Tuesday, August 14, 2012
The Quest For Ultimate Image Quality
The complex relationship between cameras, sensors and noise—bigger resolution, large sensors and huge pixels won’t necessarily lead to improved image quality
|This Article Features Photo Zoom|
There's a correlation between the Airy disk diffraction and sensor size, as well. Larger sensors require smaller apertures to achieve the same depth of field as smaller sensors because sensor size affects the angle of view. So total depth of field will decrease for an aperture in relation to larger sensors. Depth of field from an aperture of ƒ/2.0 on a 100mm lens with an APS-C camera and its 1.6x crop factor, for instance, would require the equivalent of ƒ/3.2 at a 160mm focal length on a full-frame sensor to gain the same perspective. Because the size of the Airy disk is dependent on aperture and sensor size, the size of the Airy disk can also become larger than the circle of confusion (the perceived area of sharpness in the selected depth of field), which reduces sharpness. In fact, the smaller the aperture (ƒ/32, ƒ/22), the larger the Airy disk and, hence, the lower the capable resolution. Lens limitations aren't often broached when discussing image quality in regard to the sensor, but it's a limiting factor on sub-full-frame cameras, in particular, and it's at least partially responsible for the perceived lack of image quality when comparing full-frame sensors to sub-full-frame sensors.
In summation, more pixels on a sensor will indeed lead to higher image quality if all other factors are ignored. It's also true that a large sensor with smaller pixels will have less noise than a smaller sensor with larger pixels for two reasons: 1) There would be more area for better light information absorption; and 2) Information from larger sensors doesn't have to be blown up as much as it does with a smaller sensor upon enlargement to an equivalently comparable image. Smaller pixels on the sensor also will be noisier than larger counterparts because less image information is captured in comparison to the amount of noise being created, which can be expressed mathematically through the signal-to-noise ratio. Contrarily, more pixels can be fit to a sensor when the pixels are smaller, which creates finer resolution detail for larger prints and output files.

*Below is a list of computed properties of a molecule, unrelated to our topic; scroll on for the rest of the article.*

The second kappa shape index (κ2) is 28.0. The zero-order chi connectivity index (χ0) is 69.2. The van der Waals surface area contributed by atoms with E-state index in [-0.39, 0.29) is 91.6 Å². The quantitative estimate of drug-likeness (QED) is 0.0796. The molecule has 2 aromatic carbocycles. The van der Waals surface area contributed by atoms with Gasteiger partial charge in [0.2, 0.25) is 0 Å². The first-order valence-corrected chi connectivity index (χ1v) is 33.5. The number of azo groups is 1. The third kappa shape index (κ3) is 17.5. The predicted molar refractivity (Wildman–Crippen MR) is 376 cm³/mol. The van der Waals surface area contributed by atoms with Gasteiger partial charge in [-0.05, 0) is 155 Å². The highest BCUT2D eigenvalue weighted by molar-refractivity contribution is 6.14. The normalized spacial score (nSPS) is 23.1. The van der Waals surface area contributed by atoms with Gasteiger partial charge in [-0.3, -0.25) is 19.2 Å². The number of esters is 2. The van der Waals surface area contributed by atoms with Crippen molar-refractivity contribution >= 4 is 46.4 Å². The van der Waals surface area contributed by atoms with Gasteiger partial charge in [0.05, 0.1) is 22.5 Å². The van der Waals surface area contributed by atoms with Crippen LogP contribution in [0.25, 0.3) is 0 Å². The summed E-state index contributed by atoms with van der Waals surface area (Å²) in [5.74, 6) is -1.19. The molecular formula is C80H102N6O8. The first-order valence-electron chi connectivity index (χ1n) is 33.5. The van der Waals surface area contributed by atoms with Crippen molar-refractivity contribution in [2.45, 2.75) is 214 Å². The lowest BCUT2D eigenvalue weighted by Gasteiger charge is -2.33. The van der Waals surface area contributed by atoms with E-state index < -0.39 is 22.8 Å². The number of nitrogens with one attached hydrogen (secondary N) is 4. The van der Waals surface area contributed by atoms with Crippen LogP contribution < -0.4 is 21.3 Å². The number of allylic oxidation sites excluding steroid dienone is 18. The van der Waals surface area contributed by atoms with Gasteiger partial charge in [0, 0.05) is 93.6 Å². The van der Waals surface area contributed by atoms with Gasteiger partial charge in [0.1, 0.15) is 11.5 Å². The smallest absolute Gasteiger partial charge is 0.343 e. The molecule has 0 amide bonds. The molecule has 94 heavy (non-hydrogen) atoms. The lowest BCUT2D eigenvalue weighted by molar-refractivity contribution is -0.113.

That said, more pixels on the sensor (megapixels) isn't a guarantee of better image quality and, in fact, more resolution in this manner can degrade image quality if the sensor doesn't employ microlenses or other devices that increase the overall quantum efficiency of light gathering and interpretation. The same can be said for larger-sensor formats. Ideally, a large sensor with a lot of pixel resolution offers the best of both worlds as long as that sensor is capable of using all of that information in an efficient manner. Larger sensors gather more light; for that reason, they're inherently less noisy than smaller sensors, but overall quantum efficiency matters most, and even large sensors with poorly designed imaging processors can perform worse than well-designed, sub-full-frame imaging chains.
Even quantum efficiency as a measurement discounts a number of fundamental imaging system comparisons, like color and image distortion, so it's important to remember that each element, no matter its perceived importance, is only a single parameter of the image chain, and it's also important to evaluate an entire imaging system rather than getting stuck on any single specification, especially one as notorious as megapixel count or sensor size, for example.
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